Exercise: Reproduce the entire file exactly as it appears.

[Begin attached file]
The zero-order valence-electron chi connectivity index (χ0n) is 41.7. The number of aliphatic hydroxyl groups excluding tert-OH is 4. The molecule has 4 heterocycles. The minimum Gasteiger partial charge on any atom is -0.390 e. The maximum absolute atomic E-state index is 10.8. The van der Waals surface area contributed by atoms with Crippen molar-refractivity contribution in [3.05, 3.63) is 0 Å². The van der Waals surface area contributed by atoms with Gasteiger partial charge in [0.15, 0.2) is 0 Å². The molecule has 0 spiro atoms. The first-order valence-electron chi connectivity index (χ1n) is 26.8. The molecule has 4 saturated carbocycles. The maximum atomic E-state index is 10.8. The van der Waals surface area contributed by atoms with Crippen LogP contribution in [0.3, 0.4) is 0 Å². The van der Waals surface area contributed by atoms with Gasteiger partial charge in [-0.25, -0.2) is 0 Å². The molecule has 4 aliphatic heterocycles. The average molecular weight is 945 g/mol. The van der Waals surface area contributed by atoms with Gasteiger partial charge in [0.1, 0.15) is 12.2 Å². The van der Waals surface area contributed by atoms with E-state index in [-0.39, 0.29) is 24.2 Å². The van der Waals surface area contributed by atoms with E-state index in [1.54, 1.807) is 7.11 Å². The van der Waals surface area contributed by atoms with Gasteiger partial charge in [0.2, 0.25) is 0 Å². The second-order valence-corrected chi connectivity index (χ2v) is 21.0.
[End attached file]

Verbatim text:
The zero-order valence-electron chi connectivity index (χ0n) is 41.7. The number of aliphatic hydroxyl groups excluding tert-OH is 4. The molecule has 4 heterocycles. The minimum Gasteiger partial charge on any atom is -0.390 e. The maximum absolute atomic E-state index is 10.8. The van der Waals surface area contributed by atoms with Crippen molar-refractivity contribution in [3.05, 3.63) is 0 Å². The van der Waals surface area contributed by atoms with Gasteiger partial charge in [0.15, 0.2) is 0 Å². The molecule has 0 spiro atoms. The first-order valence-electron chi connectivity index (χ1n) is 26.8. The molecule has 4 saturated carbocycles. The maximum atomic E-state index is 10.8. The van der Waals surface area contributed by atoms with Crippen LogP contribution in [0.3, 0.4) is 0 Å². The van der Waals surface area contributed by atoms with Gasteiger partial charge in [-0.25, -0.2) is 0 Å². The molecule has 4 aliphatic heterocycles. The average molecular weight is 945 g/mol. The van der Waals surface area contributed by atoms with Gasteiger partial charge in [0.1, 0.15) is 12.2 Å². The van der Waals surface area contributed by atoms with E-state index in [-0.39, 0.29) is 24.2 Å². The van der Waals surface area contributed by atoms with E-state index in [1.54, 1.807) is 7.11 Å². The van der Waals surface area contributed by atoms with Gasteiger partial charge in [0.2, 0.25) is 0 Å². The second-order valence-corrected chi connectivity index (χ2v) is 21.0.